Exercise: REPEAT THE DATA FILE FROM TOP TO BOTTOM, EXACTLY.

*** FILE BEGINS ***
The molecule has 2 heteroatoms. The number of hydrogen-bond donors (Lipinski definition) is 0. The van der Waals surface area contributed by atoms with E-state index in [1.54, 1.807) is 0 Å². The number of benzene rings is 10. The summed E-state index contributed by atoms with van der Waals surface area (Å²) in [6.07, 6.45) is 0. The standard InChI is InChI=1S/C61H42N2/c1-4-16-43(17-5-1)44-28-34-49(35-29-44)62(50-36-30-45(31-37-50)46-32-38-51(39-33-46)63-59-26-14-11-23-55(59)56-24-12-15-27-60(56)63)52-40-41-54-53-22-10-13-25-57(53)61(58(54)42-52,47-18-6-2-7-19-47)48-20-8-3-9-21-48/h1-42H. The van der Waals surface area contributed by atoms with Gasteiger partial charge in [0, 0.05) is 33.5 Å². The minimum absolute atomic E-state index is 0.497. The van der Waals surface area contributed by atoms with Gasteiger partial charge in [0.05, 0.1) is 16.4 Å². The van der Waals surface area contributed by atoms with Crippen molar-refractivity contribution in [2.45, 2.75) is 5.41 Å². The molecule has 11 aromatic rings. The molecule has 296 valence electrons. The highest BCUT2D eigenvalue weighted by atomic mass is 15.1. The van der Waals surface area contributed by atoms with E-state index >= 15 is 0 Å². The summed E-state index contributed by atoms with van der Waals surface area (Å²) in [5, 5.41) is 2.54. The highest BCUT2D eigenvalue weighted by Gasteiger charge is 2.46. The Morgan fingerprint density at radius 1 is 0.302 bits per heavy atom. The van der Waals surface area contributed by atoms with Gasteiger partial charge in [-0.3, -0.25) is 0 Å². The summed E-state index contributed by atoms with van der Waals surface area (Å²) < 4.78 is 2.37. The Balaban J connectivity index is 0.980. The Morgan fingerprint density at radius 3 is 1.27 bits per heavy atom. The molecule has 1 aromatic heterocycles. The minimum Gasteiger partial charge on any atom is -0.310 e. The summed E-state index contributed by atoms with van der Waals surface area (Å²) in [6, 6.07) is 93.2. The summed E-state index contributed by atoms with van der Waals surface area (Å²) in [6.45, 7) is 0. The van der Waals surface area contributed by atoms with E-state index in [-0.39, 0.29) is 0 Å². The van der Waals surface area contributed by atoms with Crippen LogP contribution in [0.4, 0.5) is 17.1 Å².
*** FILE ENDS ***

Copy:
The molecule has 2 heteroatoms. The number of hydrogen-bond donors (Lipinski definition) is 0. The van der Waals surface area contributed by atoms with E-state index in [1.54, 1.807) is 0 Å². The number of benzene rings is 10. The summed E-state index contributed by atoms with van der Waals surface area (Å²) in [6.07, 6.45) is 0. The standard InChI is InChI=1S/C61H42N2/c1-4-16-43(17-5-1)44-28-34-49(35-29-44)62(50-36-30-45(31-37-50)46-32-38-51(39-33-46)63-59-26-14-11-23-55(59)56-24-12-15-27-60(56)63)52-40-41-54-53-22-10-13-25-57(53)61(58(54)42-52,47-18-6-2-7-19-47)48-20-8-3-9-21-48/h1-42H. The van der Waals surface area contributed by atoms with Gasteiger partial charge in [0, 0.05) is 33.5 Å². The minimum absolute atomic E-state index is 0.497. The van der Waals surface area contributed by atoms with Gasteiger partial charge in [0.05, 0.1) is 16.4 Å². The van der Waals surface area contributed by atoms with Crippen molar-refractivity contribution in [2.45, 2.75) is 5.41 Å². The molecule has 11 aromatic rings. The molecule has 296 valence electrons. The highest BCUT2D eigenvalue weighted by atomic mass is 15.1. The van der Waals surface area contributed by atoms with E-state index >= 15 is 0 Å². The summed E-state index contributed by atoms with van der Waals surface area (Å²) in [5, 5.41) is 2.54. The highest BCUT2D eigenvalue weighted by Gasteiger charge is 2.46. The Morgan fingerprint density at radius 1 is 0.302 bits per heavy atom. The van der Waals surface area contributed by atoms with Gasteiger partial charge in [-0.3, -0.25) is 0 Å². The summed E-state index contributed by atoms with van der Waals surface area (Å²) < 4.78 is 2.37. The Balaban J connectivity index is 0.980. The Morgan fingerprint density at radius 3 is 1.27 bits per heavy atom. The molecule has 1 aromatic heterocycles. The minimum Gasteiger partial charge on any atom is -0.310 e. The summed E-state index contributed by atoms with van der Waals surface area (Å²) in [6, 6.07) is 93.2. The summed E-state index contributed by atoms with van der Waals surface area (Å²) in [6.45, 7) is 0. The van der Waals surface area contributed by atoms with E-state index in [-0.39, 0.29) is 0 Å². The van der Waals surface area contributed by atoms with Crippen LogP contribution in [0.4, 0.5) is 17.1 Å².